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New Approximation Algorithms for Traveling Salesman Problem

Speaker  Shayan Oveis Gharan

Affiliation  Stanford

Host  Madhu Sudan

Duration  00:59:24

Date recorded  8 January 2013

We design improved approximation algorithms for the following problem: given a graph G=(V,E), find the shortest tour that visits every vertex at least once. This problem is known as the graphic TSP. It is a special case of the metric traveling salesman problem when the underlying metric is defined by shortest path distances in G. The result improves on the 3/2-approximation algorithm due to Christofides.

Similar to Christofides, our algorithm finds a spanning tree whose cost is upper bounded by the optimum, then it adds the minimum cost perfect matching on the odd degree vertices of that tree. The main difference is in the selection of the spanning tree. Except in certain cases where the solution of LP is nearly integral, we select the spanning tree randomly by sampling from a maximum entropy distribution defined by the linear programming relaxation.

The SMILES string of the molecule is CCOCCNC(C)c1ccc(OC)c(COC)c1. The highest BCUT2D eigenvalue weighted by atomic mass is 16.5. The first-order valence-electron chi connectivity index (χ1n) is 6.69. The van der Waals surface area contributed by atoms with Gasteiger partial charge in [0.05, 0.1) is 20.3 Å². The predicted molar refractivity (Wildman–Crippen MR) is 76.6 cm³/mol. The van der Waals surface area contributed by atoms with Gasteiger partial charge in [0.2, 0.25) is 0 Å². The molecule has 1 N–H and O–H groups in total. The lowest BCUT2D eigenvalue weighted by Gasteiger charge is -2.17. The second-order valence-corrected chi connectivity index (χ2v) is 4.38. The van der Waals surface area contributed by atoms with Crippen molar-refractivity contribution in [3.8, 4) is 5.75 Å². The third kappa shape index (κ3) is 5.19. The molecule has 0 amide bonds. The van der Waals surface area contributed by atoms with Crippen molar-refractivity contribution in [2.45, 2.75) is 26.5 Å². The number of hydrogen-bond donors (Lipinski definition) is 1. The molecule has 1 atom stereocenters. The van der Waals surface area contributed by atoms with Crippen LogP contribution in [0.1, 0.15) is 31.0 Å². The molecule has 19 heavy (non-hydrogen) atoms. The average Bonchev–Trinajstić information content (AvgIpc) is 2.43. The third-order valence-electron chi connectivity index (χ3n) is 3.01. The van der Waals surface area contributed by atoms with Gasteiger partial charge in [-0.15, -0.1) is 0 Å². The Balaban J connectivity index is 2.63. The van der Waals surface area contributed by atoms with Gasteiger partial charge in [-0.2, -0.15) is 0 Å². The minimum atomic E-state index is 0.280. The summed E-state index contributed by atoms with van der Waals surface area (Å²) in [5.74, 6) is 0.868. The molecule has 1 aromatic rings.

Despite the simplicity of the algorithm, the analysis builds on a variety of ideas such as properties of strongly Rayleigh measures from probability theory, graph theoretical results on the structure of near minimum cuts, and the integrality of the T-join polytope. Also, as a byproduct of our result, we show new properties of random spanning trees as well as new properties of the near minimum cuts of any graph, which may be of independent interest.

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